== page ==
MUMBAI The rupee rose on Wednesday, touching an over two-week high at one point, on optimism the government will deliver a fiscally disciplined 2013/14 budget, attracting more foreign flows into the country.
Investors are also hopeful the government will unveil measures to boost investments on Thursday when Finance Minister P. Chidambaram presents the budget for the year starting in April.
The economic survey showed on Wednesday said India was likely to hit a fiscal deficit target of 5.3 GDP this year despite a significant shortfall in revenue, adding there would be further scope for monetary easing if the government continued with its fiscal consolidation plan.
"INR rose as expectations are for an investor friendly budget and not a voter friendly one. But there was oil and defence demand in the late session which pulled rupee off highs," said Uday Bhatt, a foreign exchange dealer with UCO Bank.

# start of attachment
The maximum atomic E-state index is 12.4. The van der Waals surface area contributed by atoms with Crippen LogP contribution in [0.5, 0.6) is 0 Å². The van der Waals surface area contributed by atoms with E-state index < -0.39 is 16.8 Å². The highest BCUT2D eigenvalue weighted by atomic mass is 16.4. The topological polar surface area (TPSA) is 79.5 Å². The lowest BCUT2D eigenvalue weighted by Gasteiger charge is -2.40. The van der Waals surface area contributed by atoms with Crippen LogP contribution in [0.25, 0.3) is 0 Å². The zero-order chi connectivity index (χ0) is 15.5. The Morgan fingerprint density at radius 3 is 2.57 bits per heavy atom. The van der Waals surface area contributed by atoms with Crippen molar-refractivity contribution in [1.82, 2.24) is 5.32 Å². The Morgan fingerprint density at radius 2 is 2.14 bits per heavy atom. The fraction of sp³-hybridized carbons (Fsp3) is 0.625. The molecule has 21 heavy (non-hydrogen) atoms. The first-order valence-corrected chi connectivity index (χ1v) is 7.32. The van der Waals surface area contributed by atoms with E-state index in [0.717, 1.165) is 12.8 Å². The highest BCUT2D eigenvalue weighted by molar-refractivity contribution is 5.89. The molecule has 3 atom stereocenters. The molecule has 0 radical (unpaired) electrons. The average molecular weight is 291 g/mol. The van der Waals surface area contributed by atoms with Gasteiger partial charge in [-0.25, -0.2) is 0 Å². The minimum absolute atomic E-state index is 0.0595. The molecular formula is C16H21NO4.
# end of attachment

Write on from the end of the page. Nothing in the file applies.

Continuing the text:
"I expect the rupee to hold in a 53.80 to 54.20 range until the budget announcement tomorrow," he added.
Chidambaram is due to start presenting the 2013/14 budget in parliament starting around 11 a.m. on Thursday.
The partially convertible rupee closed at 53.86/87 per dollar compared with its previous close of 54.09/10.
The unit rose as high as 53.63, its strongest since February 11, but retreated a tad on month-end dollar demand from oil companies and defence-related firms.
Traders said a rebound in shares from three-month lows in the previous session also helped, as recent blue chip underperformers rose on value buying.
Globally, risk assets recovered from Tuesday's losses after Federal Reserve Chairman Ben Bernanke defended the U.S. central bank's monetary stimulus, easing worries over a possible early retreat from bond purchases.
In the offshore non-deliverable forwards, the one-month contract was at 54.19 while the three-month was at 54.82.
In the currency futures market, the most-traded near-month dollar/rupee contracts on the National Stock Exchange, the MCX-SX and the United Stock Exchange all closed at around 54.1750 with a total traded volume of $6.45 billion.
(Editing by Anand Basu)